I hate to write!

  1. Does anyone have real anxiety when it comes to writing and how do you overcome it? I do fine with nurses notes and the technical stuff. It's the more subjective stuff that causes anxiety and brain block. Maybe I try too hard. One of the main reasons I won't go back to school for my BSN is because of all the papers and research writing that needs to be done. I'm sort of a noncommunitive (quiet) person anyways and prefer to listen than to speak. Right now I'm trying to write a recommendation letter for some one and it's taking me forever as usual. I've always been a good student but struggle with writing. Any ideas on how to make ideas flow and how to get them on paper so they sound semi intelligent?
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    About Inquisitive one

    Joined: Oct '05; Posts: 91; Likes: 18


  3. by   meownsmile
    Maybe thats the problem,, you are trying to hard. Just say what you have to say and leave it at that.
  4. by   Ginger35
    I kind of know what you are saying here. I remember when I was just beginning as a new grad - it was like I couldn't figure out what all to put in the nurses notes - then the next night, a nurse from ICU came to work on the floor, had the same patients and found tons of stuff to write about - I think it comes with experience....I guess.....

    I'm in a masters program and there is lots of writing to do. I also have a hard time figuring out the chain of events in my thought processes. However, what makes it easier is to 'brain storm" stuff that first comes to mind on the subject and just type it on Word or wite it down. Even if it doesn't make much sense at the time. Once you feel like you have a few thoughts down, reorganize each thought on how you want to say things 1st, 2nd, 3rd and so forth.... Then, you can add stuff as needed to expand on those points.

    Hope this helps you.

  5. by   Alex_RN2b09
    I just stayed up all night writing my paper for my nursing fundamentals class, but this is the norm for me. Sadly it's worse when I actually care as well. I feel your pain. :-(
  6. by   NurseyPoo
    I don't know where you are located or where you work BUT...there are classes available on this very subject. Several places have on-line courses available...OR, does your hospital offer any classes? The education person might be able to help you out with this.
  7. by   llg
    It may surprise people who read my many posts on allnurses.com, but I struggle with writing certain types of things, too. I particularly struggle with writing things that I care deeply about and want to be perfect. I've been told I am a good writer and I know that I should be publishing articles in respected journals as part of my career. However, they never seem to get written because of my reluctance to write "imperfect" ones.

    In graduate school, what helped me overcome my phobia of "blank pages that need to be filled" was a culture that taught us that student papers are always works in progress. If the paper were due 2 weeks earlier in the semester, then it would not be as good as it is on the later due date. If the students were given an extra month to work on our papers, they would be improved in that extra month. The paper we handed in was always considered to be "where we are today" in our thinking -- with everyone acknowledging that next month, we would be further along. That helped me cope with some of my feelings of needing to be perfect.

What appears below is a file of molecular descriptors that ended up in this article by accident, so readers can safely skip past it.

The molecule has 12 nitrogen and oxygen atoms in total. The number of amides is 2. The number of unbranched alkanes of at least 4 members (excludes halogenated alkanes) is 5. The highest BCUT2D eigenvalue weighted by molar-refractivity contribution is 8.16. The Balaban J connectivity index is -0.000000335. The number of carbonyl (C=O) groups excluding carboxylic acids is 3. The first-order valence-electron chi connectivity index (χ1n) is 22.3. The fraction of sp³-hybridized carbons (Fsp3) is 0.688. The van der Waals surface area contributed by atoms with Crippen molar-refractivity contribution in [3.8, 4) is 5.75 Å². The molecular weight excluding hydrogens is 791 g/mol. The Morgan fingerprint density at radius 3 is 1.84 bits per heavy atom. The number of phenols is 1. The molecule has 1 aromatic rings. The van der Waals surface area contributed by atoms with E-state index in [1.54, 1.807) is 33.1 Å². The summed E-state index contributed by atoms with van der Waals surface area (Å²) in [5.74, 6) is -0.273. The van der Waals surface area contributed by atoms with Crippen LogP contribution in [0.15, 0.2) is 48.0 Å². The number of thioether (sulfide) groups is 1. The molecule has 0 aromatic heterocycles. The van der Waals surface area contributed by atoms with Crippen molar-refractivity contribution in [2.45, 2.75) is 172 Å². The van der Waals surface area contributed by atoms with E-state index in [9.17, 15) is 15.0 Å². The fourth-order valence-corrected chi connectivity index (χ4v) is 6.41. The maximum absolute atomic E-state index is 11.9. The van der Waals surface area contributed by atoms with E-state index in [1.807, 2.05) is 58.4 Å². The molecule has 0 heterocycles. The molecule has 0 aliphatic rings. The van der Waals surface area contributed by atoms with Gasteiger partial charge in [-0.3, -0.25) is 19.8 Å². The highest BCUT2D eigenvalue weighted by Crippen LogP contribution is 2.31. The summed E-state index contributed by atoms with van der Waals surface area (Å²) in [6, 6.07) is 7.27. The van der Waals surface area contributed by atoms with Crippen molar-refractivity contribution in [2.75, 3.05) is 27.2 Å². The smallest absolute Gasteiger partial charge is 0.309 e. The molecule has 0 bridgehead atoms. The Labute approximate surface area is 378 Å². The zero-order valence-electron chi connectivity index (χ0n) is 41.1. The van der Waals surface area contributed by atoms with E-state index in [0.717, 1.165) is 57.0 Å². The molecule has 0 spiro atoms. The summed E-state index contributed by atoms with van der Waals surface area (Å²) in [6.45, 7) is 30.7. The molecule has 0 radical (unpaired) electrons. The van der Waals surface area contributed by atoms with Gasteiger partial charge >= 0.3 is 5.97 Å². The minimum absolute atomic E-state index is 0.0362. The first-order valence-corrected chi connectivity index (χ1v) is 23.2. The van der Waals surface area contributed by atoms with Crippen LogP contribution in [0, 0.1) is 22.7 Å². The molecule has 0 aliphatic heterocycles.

At work, when I have things to write -- such as lectures or class handouts -- I break the task down into smaller units. For example, when I sit down to write, I don't try to write a final version from start to scratch. I might start by just jotting down a few ideas in random order ... or making a list of major points I want to include. I'll start that way knowing that I will organize it and find better phrasing later. As I jot down and sketch out, I slowly start to put things in order and find better phrases to use. Slowly, the final product begins to take shape.

    I also finds it helps me to talk about the ideas with someone else -- either in real life or a pretend person. Playing with the ideas verbally helps me with the phrasing and the organization of the thoughts. It's usually during such discussions (real or imaginary) that I come up with a "catchy opening sentence" or a theme to use or a good way to end the paper, etc.

    I also use allnurses.com as a place to come to practice my writing. I find it easier to write when I do a lot of writing on a regular basis -- as opposed to not writing at all for several days and then suddenly trying to write something serious.

    Good luck,
  8. by   GingerSue
    when I was taking university courses and had to write essays, papers, etc
    and found myself blocked to get started,
    it was helpful for me to just sit with blank paper in front of me and jot down any words that came to me as ideas,
    just start writing the words, phrases, in any order, just to capture them

    later start organizing them, and linking them, creating the sentences and paragraphs.
    I found that the English course helped with organization of sentences and paragraphs.